Fifth Disease: How Bad is it?

April 2, 2024

Has your child caught the fifth disease and you don’t know what to do? In this article, we discuss how long the rash of the fifth disease lasts, what the difference is with the sixth disease, how to relieve itching, what the symptoms of scarlet fever are instead, and how to generally tell if it is an exanthematous disease.

What is the fifth disease?

The fifth disease, technically known as Erythema infectiosum, is a common childhood illness.

Also known as “slapped cheek” disease, it is caused by Parvovirus B19.

It is so named because it was the fifth exanthematous disease (i.e., a disease with a rash) to be identified and studied, after measles, scarlet fever, rubella, and the fourth disease or Dukes’ disease.

How long does the rash of the fifth disease last?

Once it starts, the fifth disease rash can last from 1 to 3 weeks.

It usually starts with a red rash on the face, which may resemble the slap mark on the cheeks.

After a couple of days, the rash may spread to the trunk, arms and legs.

However, the duration of the rash can vary from child to child, and in some cases, it can last up to six weeks, especially is under stress or has other underlying conditions.

Here is a small table with the symptoms of the fifth disease and their approximate chronology:

PhaseSymptomsTimeline
Initial PhaseMild fever, malaise, joint pain1-2 days before rash appears
Eruptive PhaseRed rash on cheeks (“slapped cheek” appearance), then on arms, legs, and trunk1-4 days after cheek rash appears
Remission PhaseRash becomes maculopapular and then fades7-10 days after rash appears

What is the difference between fifth and sixth diseases?

Fifth and sixth diseases are two distinct exanthematous diseases, both of which are common in children.

The fifth disease is caused by Parvovirus B19 and manifests as we mentioned with a red rash on the cheeks, arms and legs.

On the other hand, the sixth disease, also known as Exanthem Subitum or Rubella, is caused by herpes virus type 6B or 7 and manifests with high fever followed by a rash.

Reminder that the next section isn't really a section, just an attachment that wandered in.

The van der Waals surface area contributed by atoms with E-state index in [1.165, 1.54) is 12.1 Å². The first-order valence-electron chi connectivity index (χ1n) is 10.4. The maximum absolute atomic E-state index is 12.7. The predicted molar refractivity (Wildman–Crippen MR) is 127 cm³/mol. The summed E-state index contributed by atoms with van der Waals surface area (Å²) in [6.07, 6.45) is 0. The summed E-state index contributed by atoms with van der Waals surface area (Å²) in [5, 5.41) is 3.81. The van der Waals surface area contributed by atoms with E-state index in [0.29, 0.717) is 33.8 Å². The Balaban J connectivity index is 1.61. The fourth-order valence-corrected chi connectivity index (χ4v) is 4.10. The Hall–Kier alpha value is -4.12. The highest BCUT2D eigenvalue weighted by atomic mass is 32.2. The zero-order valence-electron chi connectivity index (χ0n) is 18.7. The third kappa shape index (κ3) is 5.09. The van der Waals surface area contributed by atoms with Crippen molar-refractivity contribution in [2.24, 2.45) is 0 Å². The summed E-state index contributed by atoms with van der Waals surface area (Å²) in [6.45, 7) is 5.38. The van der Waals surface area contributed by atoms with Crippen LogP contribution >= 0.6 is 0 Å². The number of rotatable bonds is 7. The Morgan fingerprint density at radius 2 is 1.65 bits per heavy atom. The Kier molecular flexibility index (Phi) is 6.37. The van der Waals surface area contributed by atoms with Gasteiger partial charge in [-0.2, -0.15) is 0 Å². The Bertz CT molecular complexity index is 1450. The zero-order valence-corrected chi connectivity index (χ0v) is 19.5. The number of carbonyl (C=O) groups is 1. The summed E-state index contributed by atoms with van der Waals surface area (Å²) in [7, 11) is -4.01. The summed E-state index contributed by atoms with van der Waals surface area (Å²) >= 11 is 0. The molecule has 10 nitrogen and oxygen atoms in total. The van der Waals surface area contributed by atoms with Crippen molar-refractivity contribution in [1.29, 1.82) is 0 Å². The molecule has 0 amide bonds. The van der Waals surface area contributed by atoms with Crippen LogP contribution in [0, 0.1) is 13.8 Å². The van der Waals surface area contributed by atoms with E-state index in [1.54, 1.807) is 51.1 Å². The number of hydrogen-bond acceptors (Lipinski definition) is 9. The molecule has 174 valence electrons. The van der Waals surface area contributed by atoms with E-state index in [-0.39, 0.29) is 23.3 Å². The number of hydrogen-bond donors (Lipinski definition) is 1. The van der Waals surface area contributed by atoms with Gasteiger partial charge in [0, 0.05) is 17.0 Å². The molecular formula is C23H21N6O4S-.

fifth disease

How to relieve itchy fifth disease?

If your child is experiencing itching due to fifth disease rash, several remedies can help.

A warm bath with colloidal oatmeal or baking soda can help soothe the itching.

Light, breathable clothes can also help keep the skin cool and prevent further irritation.

In any case, hear from your pediatrician, and he or she will be able to recommend solutions tailored to your child’s specific situation.

How is fifth disease treated?

Fifth disease usually requires no specific treatment.

However, if your child has fever or pain, ibuprofen or acetaminophen may help (of course, your pediatrician will advise which is best and in which cases).

It is important to remember, however, that aspirin should not be used in children or adolescents because of the risk of Reye’s Syndrome, a rare but serious condition.

As with many other childhood diseases, the only things to do are to prevent it when possible, stop the infection, and wait for the natural course.

How to tell if it is a rash disease?

Exanthematous diseases are characterized by a rash or exanthem.

If your child has a rash along with fever or other symptoms, he or she may have a rash disease.

However, the rash can vary greatly among different diseases, so it is important to consult a doctor for proper diagnosis.

Is the fifth disease contagious?

The answer is affirmative: those with the Fifth Disease can actually spread this infection to another healthy individual.

Mode of transmission of the Fifth Disease

An individual can contract the fifth disease, caused by Parvovirus B19, through various modes of transmission from an infected person to a healthy one, including:

  • Inhalation of droplets of saliva from an infected person, which may be released during sneezing, coughing or conversation (this is the case with respiratory secretions).
  • Contact with surfaces that have been touched by an infected person, followed by any touching of one’s own mucous membranes (eyes, mouth, nose).
  • Direct exposure to the blood or tissues of an infected person.
  • It is also important to note the risk of transmission of the disease during pregnancy, from mother to child through the placenta (hematoplacental transmission).

Period of contagiousness of the Fifth Disease.

The phase during which a person with the fifth disease is contagious begins before symptoms occur, that is, during the incubation period of the disease, and extends to the emergence of the first visible signs, such as skin rash.

Thereafter, the risk of infection decreases rapidly until it disappears completely.

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SOURCES

Kostolansky S, Waymack JR. Erythema Infectiosum. [Updated 2023 Jul 31]. In: StatPearls [Internet]. Treasure Island (FL): StatPearls Publishing; 2024 Jan-. Available from: https://www.ncbi.nlm.nih.gov/books/NBK513309/

About the Author

Severino Cirillo

Health, Wellness and Education Expert. With a degree in Community Health, he is the CEO of Informed Parent and is responsible for validating the blog's scientific information and coordinating the editorial team of experts, consisting of gynecologists, midwives, psychotherapists, and others in pregnancy, perinatal, and parenting wellness and health.